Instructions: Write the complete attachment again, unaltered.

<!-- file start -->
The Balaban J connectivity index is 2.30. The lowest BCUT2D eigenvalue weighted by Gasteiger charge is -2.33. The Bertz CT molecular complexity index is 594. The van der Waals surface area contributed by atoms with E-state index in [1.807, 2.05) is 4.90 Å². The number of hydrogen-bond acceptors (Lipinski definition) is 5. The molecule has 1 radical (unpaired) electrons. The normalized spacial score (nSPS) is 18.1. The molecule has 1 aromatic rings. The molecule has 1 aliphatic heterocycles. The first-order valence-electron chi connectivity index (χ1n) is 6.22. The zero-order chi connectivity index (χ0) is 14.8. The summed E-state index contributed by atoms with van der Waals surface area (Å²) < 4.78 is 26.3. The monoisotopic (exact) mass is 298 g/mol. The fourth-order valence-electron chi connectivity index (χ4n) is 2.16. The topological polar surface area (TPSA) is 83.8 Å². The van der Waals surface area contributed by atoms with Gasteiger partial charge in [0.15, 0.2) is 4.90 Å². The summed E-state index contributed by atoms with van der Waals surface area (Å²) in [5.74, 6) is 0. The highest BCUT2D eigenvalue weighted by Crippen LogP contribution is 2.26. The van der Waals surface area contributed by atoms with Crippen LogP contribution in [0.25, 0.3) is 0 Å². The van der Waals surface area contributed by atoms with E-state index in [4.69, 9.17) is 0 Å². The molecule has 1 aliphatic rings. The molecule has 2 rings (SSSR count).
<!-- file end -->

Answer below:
The Balaban J connectivity index is 2.30. The lowest BCUT2D eigenvalue weighted by Gasteiger charge is -2.33. The Bertz CT molecular complexity index is 594. The van der Waals surface area contributed by atoms with E-state index in [1.807, 2.05) is 4.90 Å². The number of hydrogen-bond acceptors (Lipinski definition) is 5. The molecule has 1 radical (unpaired) electrons. The normalized spacial score (nSPS) is 18.1. The molecule has 1 aromatic rings. The molecule has 1 aliphatic heterocycles. The first-order valence-electron chi connectivity index (χ1n) is 6.22. The zero-order chi connectivity index (χ0) is 14.8. The summed E-state index contributed by atoms with van der Waals surface area (Å²) < 4.78 is 26.3. The monoisotopic (exact) mass is 298 g/mol. The fourth-order valence-electron chi connectivity index (χ4n) is 2.16. The topological polar surface area (TPSA) is 83.8 Å². The van der Waals surface area contributed by atoms with Gasteiger partial charge in [0.15, 0.2) is 4.90 Å². The summed E-state index contributed by atoms with van der Waals surface area (Å²) in [5.74, 6) is 0. The highest BCUT2D eigenvalue weighted by Crippen LogP contribution is 2.26. The van der Waals surface area contributed by atoms with Crippen LogP contribution in [0.25, 0.3) is 0 Å². The van der Waals surface area contributed by atoms with E-state index in [4.69, 9.17) is 0 Å². The molecule has 1 aliphatic rings. The molecule has 2 rings (SSSR count).